Showing posts with label money transfer. Show all posts
Showing posts with label money transfer. Show all posts

Thursday, July 18, 2019

The Blockchain: The Unavoidable Governance Issues

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In the Blockchain realm, it is the wild west right now. Most people mistake the Bitcoin for the Blockchain. And the public sentiment around the Blockchain seems to go up and down with the dollar value of the Bitcoin on any particular day. The Bitcoin is one application that sits on top of the Blockchain. It is the most famous cryptocurrency, but it is only one of several. And the Blockchain is not just about cryptocurrencies.

The promise is that on the Blockchain you will be able to send around money as easily as you can send text and photos over the Internet. That changes things. Ask the newspapers that were around in 1992. The financial institutions of today are like the newspapers of 1992. When the likes of Bernie Sanders rant and rave, they do so about these banks. They are said to have much power. Many people claim these banks are the tail that wags the Washington DC dog. But IBM was also powerful when Apple showed up. The Blockchain is inevitable. As inevitable as the Internet itself.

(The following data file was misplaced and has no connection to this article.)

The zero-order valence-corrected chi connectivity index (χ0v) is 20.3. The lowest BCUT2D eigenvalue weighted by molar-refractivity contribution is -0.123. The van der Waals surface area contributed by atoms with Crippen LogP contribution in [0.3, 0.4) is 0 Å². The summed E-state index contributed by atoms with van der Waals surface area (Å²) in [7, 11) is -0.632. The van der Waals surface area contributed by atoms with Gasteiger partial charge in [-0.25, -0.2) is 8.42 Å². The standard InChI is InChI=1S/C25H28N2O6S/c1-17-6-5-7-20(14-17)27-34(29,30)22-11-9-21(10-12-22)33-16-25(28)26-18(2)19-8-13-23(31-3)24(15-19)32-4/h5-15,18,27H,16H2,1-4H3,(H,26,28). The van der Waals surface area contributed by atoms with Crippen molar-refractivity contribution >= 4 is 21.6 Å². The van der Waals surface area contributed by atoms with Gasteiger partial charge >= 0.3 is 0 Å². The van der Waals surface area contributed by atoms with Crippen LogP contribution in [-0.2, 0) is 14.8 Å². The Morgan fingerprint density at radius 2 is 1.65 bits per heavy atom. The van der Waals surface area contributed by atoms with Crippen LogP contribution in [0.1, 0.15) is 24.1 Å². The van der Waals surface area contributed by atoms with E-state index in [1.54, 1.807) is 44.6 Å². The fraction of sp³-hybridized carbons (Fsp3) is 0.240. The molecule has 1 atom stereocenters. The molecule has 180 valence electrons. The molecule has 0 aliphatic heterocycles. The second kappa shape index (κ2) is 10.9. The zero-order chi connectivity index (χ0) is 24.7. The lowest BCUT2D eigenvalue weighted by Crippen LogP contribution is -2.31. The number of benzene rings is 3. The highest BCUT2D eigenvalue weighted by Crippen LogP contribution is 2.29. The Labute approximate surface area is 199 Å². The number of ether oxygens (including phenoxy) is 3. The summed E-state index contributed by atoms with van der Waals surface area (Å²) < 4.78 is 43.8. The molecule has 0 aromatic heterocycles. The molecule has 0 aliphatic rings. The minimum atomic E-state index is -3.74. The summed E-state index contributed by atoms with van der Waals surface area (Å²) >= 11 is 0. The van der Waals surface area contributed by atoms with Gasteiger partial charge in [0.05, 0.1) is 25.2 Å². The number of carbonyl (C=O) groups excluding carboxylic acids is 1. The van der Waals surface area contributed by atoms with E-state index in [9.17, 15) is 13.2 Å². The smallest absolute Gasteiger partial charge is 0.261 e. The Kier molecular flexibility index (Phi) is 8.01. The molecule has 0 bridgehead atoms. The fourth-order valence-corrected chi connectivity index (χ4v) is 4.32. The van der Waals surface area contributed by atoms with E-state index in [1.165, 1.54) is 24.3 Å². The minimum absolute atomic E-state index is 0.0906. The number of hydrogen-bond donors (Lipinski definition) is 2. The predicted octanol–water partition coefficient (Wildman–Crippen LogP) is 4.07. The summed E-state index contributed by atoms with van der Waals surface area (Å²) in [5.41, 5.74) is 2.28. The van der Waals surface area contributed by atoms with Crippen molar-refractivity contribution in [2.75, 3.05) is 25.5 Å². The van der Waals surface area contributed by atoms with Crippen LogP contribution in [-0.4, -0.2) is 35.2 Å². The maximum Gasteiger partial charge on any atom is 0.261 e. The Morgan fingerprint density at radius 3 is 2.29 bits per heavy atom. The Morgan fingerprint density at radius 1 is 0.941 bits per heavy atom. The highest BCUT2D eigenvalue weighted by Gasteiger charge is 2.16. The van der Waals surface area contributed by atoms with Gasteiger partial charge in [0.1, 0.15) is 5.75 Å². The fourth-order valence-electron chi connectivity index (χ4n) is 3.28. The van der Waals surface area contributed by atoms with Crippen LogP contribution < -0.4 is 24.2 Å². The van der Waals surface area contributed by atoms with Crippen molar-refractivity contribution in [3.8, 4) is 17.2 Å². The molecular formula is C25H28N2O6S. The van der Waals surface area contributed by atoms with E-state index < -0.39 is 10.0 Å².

It can be argued, people will vote with their money. If they don't trust you, they will not move their money. It is in the nature of innovation that it asks for much freedom. Politicians made the wise decision of not taxing e-commerce for a really long time.

But that Internet would not have been possible if common standards had not been agreed upon. Governance issues are bound to crop up also with the Blockchain.

There are voices in DC saying if Bitcoin companies want to act like banks, they should register like banks. Fair enough. Except that the speed limits that worked for horse carriages were never going to work for motor cars.

You are not only going to move money over the Blockchain. You are also going to offer financial services. This is not just about Internet and Blockchain protocol. This is about ground rules about fundamental financial services.

Since ID is even more fundamental than finance, soon sovereignty issues will crop up. What will it mean for a company incorporated in the United States to have a large database of the identity of most citizens in a country like Rwanda or Kenya when their own governments don't have it? These questions can not be avoided.

I propose the creation of a B100, or Blockchain 100, a coming together of the top 100 Blockchain companies by market cap that meet annually along the lines of the G20, and hash out the governance issues to do with the Blockchain. These same companies will compete with each other in the marketplace. But on governance issues, they have to cooperate.

Think about it. When money can move instantly and for free from anywhere to anywhere else in the world, what does it even mean to have money? What does it mean to be a central bank? The Blockchain necessarily asks for a new governance structure for the world. This is way bigger than Bretton Woods and World War II.

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